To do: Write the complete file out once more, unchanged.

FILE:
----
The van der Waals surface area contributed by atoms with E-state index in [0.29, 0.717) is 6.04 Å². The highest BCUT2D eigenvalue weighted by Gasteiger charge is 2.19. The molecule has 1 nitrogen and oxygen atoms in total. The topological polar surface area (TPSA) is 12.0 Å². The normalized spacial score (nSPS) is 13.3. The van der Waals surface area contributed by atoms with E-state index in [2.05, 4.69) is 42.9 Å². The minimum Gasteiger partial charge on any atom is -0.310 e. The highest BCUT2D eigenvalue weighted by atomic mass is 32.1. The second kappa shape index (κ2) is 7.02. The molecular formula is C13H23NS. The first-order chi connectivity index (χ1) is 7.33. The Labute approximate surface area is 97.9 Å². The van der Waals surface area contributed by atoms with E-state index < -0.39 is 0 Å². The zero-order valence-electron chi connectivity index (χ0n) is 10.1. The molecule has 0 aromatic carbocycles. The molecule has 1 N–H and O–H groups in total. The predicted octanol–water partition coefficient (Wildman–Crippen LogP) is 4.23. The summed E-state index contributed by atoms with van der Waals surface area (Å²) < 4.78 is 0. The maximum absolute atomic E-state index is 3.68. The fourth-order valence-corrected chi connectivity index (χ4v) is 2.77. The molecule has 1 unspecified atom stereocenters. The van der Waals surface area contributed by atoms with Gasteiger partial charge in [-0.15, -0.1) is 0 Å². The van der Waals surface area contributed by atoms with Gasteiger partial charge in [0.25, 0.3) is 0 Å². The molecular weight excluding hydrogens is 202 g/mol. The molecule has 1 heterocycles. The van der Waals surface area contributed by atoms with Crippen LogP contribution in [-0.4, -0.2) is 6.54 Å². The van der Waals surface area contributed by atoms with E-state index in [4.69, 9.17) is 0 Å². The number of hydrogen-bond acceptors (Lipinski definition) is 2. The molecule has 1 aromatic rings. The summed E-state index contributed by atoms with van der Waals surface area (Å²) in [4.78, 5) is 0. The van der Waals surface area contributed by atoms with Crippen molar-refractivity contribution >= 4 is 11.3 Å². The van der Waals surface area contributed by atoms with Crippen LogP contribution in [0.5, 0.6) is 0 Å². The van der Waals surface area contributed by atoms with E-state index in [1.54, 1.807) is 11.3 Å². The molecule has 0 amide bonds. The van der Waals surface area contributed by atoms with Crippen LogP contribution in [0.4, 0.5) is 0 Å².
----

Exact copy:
The van der Waals surface area contributed by atoms with E-state index in [0.29, 0.717) is 6.04 Å². The highest BCUT2D eigenvalue weighted by Gasteiger charge is 2.19. The molecule has 1 nitrogen and oxygen atoms in total. The topological polar surface area (TPSA) is 12.0 Å². The normalized spacial score (nSPS) is 13.3. The van der Waals surface area contributed by atoms with E-state index in [2.05, 4.69) is 42.9 Å². The minimum Gasteiger partial charge on any atom is -0.310 e. The highest BCUT2D eigenvalue weighted by atomic mass is 32.1. The second kappa shape index (κ2) is 7.02. The molecular formula is C13H23NS. The first-order chi connectivity index (χ1) is 7.33. The Labute approximate surface area is 97.9 Å². The van der Waals surface area contributed by atoms with E-state index < -0.39 is 0 Å². The zero-order valence-electron chi connectivity index (χ0n) is 10.1. The molecule has 0 aromatic carbocycles. The molecule has 1 N–H and O–H groups in total. The predicted octanol–water partition coefficient (Wildman–Crippen LogP) is 4.23. The summed E-state index contributed by atoms with van der Waals surface area (Å²) < 4.78 is 0. The maximum absolute atomic E-state index is 3.68. The fourth-order valence-corrected chi connectivity index (χ4v) is 2.77. The molecule has 1 unspecified atom stereocenters. The van der Waals surface area contributed by atoms with Gasteiger partial charge in [-0.15, -0.1) is 0 Å². The van der Waals surface area contributed by atoms with Gasteiger partial charge in [0.25, 0.3) is 0 Å². The molecular weight excluding hydrogens is 202 g/mol. The molecule has 1 heterocycles. The van der Waals surface area contributed by atoms with Crippen LogP contribution in [-0.4, -0.2) is 6.54 Å². The van der Waals surface area contributed by atoms with E-state index in [4.69, 9.17) is 0 Å². The number of hydrogen-bond acceptors (Lipinski definition) is 2. The molecule has 1 aromatic rings. The summed E-state index contributed by atoms with van der Waals surface area (Å²) in [4.78, 5) is 0. The van der Waals surface area contributed by atoms with Crippen molar-refractivity contribution >= 4 is 11.3 Å². The van der Waals surface area contributed by atoms with Crippen LogP contribution in [0.5, 0.6) is 0 Å². The van der Waals surface area contributed by atoms with E-state index in [1.54, 1.807) is 11.3 Å². The molecule has 0 amide bonds. The van der Waals surface area contributed by atoms with Crippen LogP contribution in [0.4, 0.5) is 0 Å².